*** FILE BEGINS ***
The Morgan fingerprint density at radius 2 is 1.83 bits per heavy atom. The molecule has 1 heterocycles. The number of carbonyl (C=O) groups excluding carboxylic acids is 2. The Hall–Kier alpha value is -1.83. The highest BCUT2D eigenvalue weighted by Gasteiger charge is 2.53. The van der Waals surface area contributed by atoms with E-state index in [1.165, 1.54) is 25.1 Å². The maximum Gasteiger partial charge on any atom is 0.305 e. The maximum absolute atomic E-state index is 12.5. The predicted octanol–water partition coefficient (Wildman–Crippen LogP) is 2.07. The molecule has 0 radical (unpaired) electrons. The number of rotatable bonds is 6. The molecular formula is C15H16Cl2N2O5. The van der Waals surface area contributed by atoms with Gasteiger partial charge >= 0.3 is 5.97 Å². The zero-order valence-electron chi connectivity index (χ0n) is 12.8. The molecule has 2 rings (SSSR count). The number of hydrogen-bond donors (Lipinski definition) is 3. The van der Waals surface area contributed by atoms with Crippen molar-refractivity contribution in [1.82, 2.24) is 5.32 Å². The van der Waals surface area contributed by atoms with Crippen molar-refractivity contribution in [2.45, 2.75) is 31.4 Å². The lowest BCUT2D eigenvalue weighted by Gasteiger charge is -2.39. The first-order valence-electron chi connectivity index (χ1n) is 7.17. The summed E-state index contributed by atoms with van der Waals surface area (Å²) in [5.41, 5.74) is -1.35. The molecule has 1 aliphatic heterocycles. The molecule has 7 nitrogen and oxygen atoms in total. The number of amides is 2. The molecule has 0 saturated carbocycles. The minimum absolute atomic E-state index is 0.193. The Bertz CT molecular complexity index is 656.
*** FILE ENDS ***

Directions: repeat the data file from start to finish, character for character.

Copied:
The Morgan fingerprint density at radius 2 is 1.83 bits per heavy atom. The molecule has 1 heterocycles. The number of carbonyl (C=O) groups excluding carboxylic acids is 2. The Hall–Kier alpha value is -1.83. The highest BCUT2D eigenvalue weighted by Gasteiger charge is 2.53. The van der Waals surface area contributed by atoms with E-state index in [1.165, 1.54) is 25.1 Å². The maximum Gasteiger partial charge on any atom is 0.305 e. The maximum absolute atomic E-state index is 12.5. The predicted octanol–water partition coefficient (Wildman–Crippen LogP) is 2.07. The molecule has 0 radical (unpaired) electrons. The number of rotatable bonds is 6. The molecular formula is C15H16Cl2N2O5. The van der Waals surface area contributed by atoms with Gasteiger partial charge >= 0.3 is 5.97 Å². The zero-order valence-electron chi connectivity index (χ0n) is 12.8. The molecule has 2 rings (SSSR count). The number of hydrogen-bond donors (Lipinski definition) is 3. The van der Waals surface area contributed by atoms with Crippen molar-refractivity contribution in [1.82, 2.24) is 5.32 Å². The van der Waals surface area contributed by atoms with Crippen molar-refractivity contribution in [2.45, 2.75) is 31.4 Å². The lowest BCUT2D eigenvalue weighted by Gasteiger charge is -2.39. The first-order valence-electron chi connectivity index (χ1n) is 7.17. The summed E-state index contributed by atoms with van der Waals surface area (Å²) in [5.41, 5.74) is -1.35. The molecule has 1 aliphatic heterocycles. The molecule has 7 nitrogen and oxygen atoms in total. The number of amides is 2. The molecule has 0 saturated carbocycles. The minimum absolute atomic E-state index is 0.193. The Bertz CT molecular complexity index is 656.